See the NEA resolution post below. The resolution passed; we must be doing something right.
Here are new words to live by, courtesy of my daughter Emma, spoken in reference to her little brother but with wisdom for those who have ears to hear:
Never surrender to someone who is not wearing pants.
Now there is a saying to ponder.
As I write this, the delegates to the National Educational Association convention in Los Angeles are debating a new business item that would put the NEA on record as opposing conservative views regarding the presentation of sexual orientation in schools.
Here is the New Business Item:
NEW BUSINESS ITEM 82
NEA will develop a comprehensive strategy to deal with the new and more sophisticated attacks on curricula, policies, and practices that support GLBT students, families, and staff members in public schools.
Extremist groups are using increasingly sophisticated and aggressive tactics to attack school districts with affirming GLBT policies, curriculum and practices. These tactics include litigation, so-called “Days of Truth” and attacks on the rights of gay students to form clubs. These groups are making schools less safe and are infringing on our members academic freedom.
Tom Nicholas, Connecticut
Relevant Strategic Priority
This NBI can be accomplished within the proposed 2005-06 Strategic Plan and Budget at no additional cost.
How this relates to student achievement, I have no idea. Free speech and tolerance are great things for the mover of this New Business Item until he hears something he can’t tolerate.
Here is an email from a man who read the MSNBC article regarding Love Won Out that mentioned my views:
I just read your post to MSNBC. Because of where you work I assume you count yourself an evangelical Christian?
Regardless, my general question is why “should” homosexuals consider trying to change teams in the first place? Why not consider acceptance?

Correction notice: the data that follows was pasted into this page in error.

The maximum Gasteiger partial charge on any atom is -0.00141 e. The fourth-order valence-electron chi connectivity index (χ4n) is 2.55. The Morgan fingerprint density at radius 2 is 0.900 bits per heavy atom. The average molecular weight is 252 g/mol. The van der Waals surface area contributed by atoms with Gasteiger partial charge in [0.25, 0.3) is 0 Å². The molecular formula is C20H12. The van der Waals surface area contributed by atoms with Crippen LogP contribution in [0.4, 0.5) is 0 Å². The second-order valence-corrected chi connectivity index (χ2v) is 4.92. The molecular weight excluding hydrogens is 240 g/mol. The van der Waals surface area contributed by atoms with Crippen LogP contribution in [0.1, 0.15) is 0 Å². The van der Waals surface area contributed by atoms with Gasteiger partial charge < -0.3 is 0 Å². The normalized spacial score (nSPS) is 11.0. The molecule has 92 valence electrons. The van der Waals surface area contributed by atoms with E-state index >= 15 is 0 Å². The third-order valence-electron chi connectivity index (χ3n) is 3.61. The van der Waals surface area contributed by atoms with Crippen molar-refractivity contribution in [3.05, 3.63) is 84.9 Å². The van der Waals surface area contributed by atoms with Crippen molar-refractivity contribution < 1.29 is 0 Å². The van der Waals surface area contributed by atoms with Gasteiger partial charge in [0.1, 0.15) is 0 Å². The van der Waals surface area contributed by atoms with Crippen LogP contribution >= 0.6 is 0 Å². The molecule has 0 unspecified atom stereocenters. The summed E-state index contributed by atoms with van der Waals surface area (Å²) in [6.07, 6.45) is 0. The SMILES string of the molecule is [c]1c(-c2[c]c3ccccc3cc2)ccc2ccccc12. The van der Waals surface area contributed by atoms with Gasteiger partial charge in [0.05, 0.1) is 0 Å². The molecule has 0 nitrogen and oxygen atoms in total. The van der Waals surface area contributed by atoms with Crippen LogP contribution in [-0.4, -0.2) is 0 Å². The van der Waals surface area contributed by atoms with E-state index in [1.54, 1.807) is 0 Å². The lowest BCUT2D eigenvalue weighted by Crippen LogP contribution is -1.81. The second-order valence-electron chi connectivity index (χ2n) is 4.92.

You wrote “… I have observed a variety of difference resolutions to sexual orientation distress in my clinical work with people, including changes in sexual attractions.” But what “causes” this distress in the first place. It certainly is not the feelings or behavior of having a certain orientation in isolation from other social influences. I suggest the desire for change is primarily social oppression due to a
combination of religious bigotry, so called biblical teachings, and the desire
for social conformity in religious cultures. Homosexuals often want relief
from those oppositional forces, and they are “taught” by the bigots into
thinking that something is “wrong” with the homosexuals themselves – when in
fact it is just the opposite. This is not a sin-attribution errors are quite a
common and usual as humans engage in social thought.
In my own work, when assisting people striving to make a desired behavioral change, I place considerable emphasis on first changing the context of the undesired
behavior. I suggest that if evangelicalism is condemning a person for his or her
body and brain, then the person should get out; it is not for you. I don’t
automatically assume that any behavior or emotional problem is within the skin
of an individual.